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INDIA AND THE UN
HERE FROM THE START
India was a member of the UN even before it was an independent nation, which is a rare occurrence that will never be repeated. Yet it shows the significance of this ancient nation, which is finally becoming a world leader, just as it was centuries and millennia ago
ndia and the UN have had fruitful cooperation from the very beginning. India was among the original members of the United Nations that signed the Declaration of the United Nations in Washington. As a founding member of the UN, India strongly supports the mission and principles of the UN and has made significant contributions in implementing the goals of the Charter, and the evolution of the UN's specialised programmes and agencies. Furthermore, India was one of the original members of the League of Nations, the United Nations’ predecessor. In principle, only sovereign states can become UN members, which is one of the reasons for the dispute over the memberships of Kosovo and Palestine. However, although all
of today’s UN members are fully sovereign states, four of the original members (Belarus, India, the Philippines and Ukraine) were not independent at the time of their
INDIA WAS A FOUNDING MEMBER OF THE UN EVEN BEFORE IT BECAME AN INDEPENDENT NATION admission. Oddly enough, Stalin decided to enlist not only the Soviet Union, but two republics too, Ukraine and Belarus, presumably because this would give the Soviet Union
three votes instead of one. This was allowed since the same was done by other World War II victors: the aforementioned Philippines was under U.S. rule at the time, while India was technically still a British colony, informally called the British Raj. This shows just how important India was, since the Britons allowed India to compete independently even in the Olympics from the start. India signed the Declaration of the United Nations on 1st January 1942 and was represented by Girija Shankar Bajpai, who was the Indian Agent-General at the time. Afterwards an Indian delegation, led by Sir Arcot Ramaswamy Mudaliar, signed the United Nations Charter on behalf of India during the historic United Nations Conference on International Organisation. Sir A.
Ramaswamy Mudaliar later went on to serve as the first president of the United Nations Economic and Social Council. India, Canada, South Africa, New Zealand and Australia were all British colonies that were given independent seats in the United Nations General Assembly. India gained full independence in 1947, however, within new borders following the partition of the sub-continent. As an independent country, India has been dedicated to maintaining international peace and security, as well as being one of the leaders in the fight against colonialism and apartheid, which marked the postWWII environment in the world. India was, as we all remember in the former Yugoslavia, a founding member of the Non-Aligned Movement (the famous Tito-Nasser-Nehru “alliance”) and the Group of 77. In 1945 we celebrated liberation from fascism and Nazism, but there were still more than 750 million people living in colonised lands, including India, with many disenfranchised people living in segregated communities even under the victorious powers. India was heroic in its efforts to launch the debate about apartheid, even during colonial times. The country was among the most outspoken critics of apartheid and racial discrimination in South Africa, being the first country to raise the issue in the UN (in 1946). India is a faithful participant in UN missions across the world. It is in fact one of the largest and most consistent contributors of troops to United Nations peacekeeping missions. “More than 100,000 Indian troops have served in UN missions during the past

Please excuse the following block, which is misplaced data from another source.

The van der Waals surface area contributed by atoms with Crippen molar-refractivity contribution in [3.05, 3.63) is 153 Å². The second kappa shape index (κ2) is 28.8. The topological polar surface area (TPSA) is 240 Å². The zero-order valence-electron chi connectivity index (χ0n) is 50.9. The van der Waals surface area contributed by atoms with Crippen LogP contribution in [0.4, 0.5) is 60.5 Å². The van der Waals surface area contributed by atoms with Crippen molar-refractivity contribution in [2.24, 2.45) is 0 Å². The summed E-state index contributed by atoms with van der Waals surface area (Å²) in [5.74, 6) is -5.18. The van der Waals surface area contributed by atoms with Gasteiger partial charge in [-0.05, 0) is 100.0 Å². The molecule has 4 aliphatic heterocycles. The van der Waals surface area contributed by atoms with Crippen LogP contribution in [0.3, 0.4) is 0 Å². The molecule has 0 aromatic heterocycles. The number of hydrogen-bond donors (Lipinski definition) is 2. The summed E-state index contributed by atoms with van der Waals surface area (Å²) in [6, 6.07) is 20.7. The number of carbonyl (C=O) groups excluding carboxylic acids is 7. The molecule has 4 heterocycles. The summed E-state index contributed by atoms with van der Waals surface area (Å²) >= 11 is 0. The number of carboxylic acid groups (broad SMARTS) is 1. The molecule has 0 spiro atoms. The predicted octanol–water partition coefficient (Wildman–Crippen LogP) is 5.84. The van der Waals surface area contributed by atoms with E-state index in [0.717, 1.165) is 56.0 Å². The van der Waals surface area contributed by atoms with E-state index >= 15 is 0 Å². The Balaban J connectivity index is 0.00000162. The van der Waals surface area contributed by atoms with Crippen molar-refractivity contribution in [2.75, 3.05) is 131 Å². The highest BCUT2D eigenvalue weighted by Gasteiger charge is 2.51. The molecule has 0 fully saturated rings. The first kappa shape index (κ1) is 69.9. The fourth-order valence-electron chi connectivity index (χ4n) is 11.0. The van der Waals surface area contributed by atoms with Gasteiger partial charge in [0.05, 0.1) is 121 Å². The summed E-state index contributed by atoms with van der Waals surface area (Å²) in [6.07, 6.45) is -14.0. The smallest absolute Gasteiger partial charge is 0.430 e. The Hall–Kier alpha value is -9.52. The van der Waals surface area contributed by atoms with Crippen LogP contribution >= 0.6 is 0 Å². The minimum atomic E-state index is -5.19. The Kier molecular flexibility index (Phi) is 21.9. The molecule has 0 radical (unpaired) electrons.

50 years. India today has over 8,500 peacekeepers in the field, more than twice as many as the UN’s five major powers combined,” stated Foreign Policy magazine. And this brings us neatly to another issue: a permanent seat on the UN Security Council, which was claimed by India. Delhi thinks the time is right for a step forward. In 1945, only the victorious powers received permanent seats on the UN Securi-
ty Council: the Soviet Union, the U.S., the UK, France and the Republic of China (later replaced by the People's Republic of China). India was then under colonial rule, while Japan and Germany were defeated. Now though, 70 years after the lunacy of WWII, the rest of the world thinks it is time for
a leading contributor to United Nations peacekeeping missions”. Russia supports the idea too and, of course, the G4 members support each other. According to the G4 proposal, the UN Security Council should be expanded beyond the current fifteen members to
INDIA, TOGETHER WITH JAPAN, GERMANY AND BRAZIL, SUPPORTS THE ENLARGEMENT OF THE UNSC FROM 15 TO 25 MEMBERS, WITH THE G4 MEMBERS AS PERMANENT MEMBERS, WHICH WOULD REFLECT THE NEW REALITY IN THE WORLD
things to change. The Group of Four, ‘G4’, has been formed, comprising Brazil, Germany, Japan, and India, all of which are now seeking a permanent seat on the UNSC. The United Kingdom and France support the granting of permanent seats to India and the other G4 countries. In supporting India's bid for a permanent seat on an enlarged Security Council last November, U.S. President Barack Obama cited “India's long history as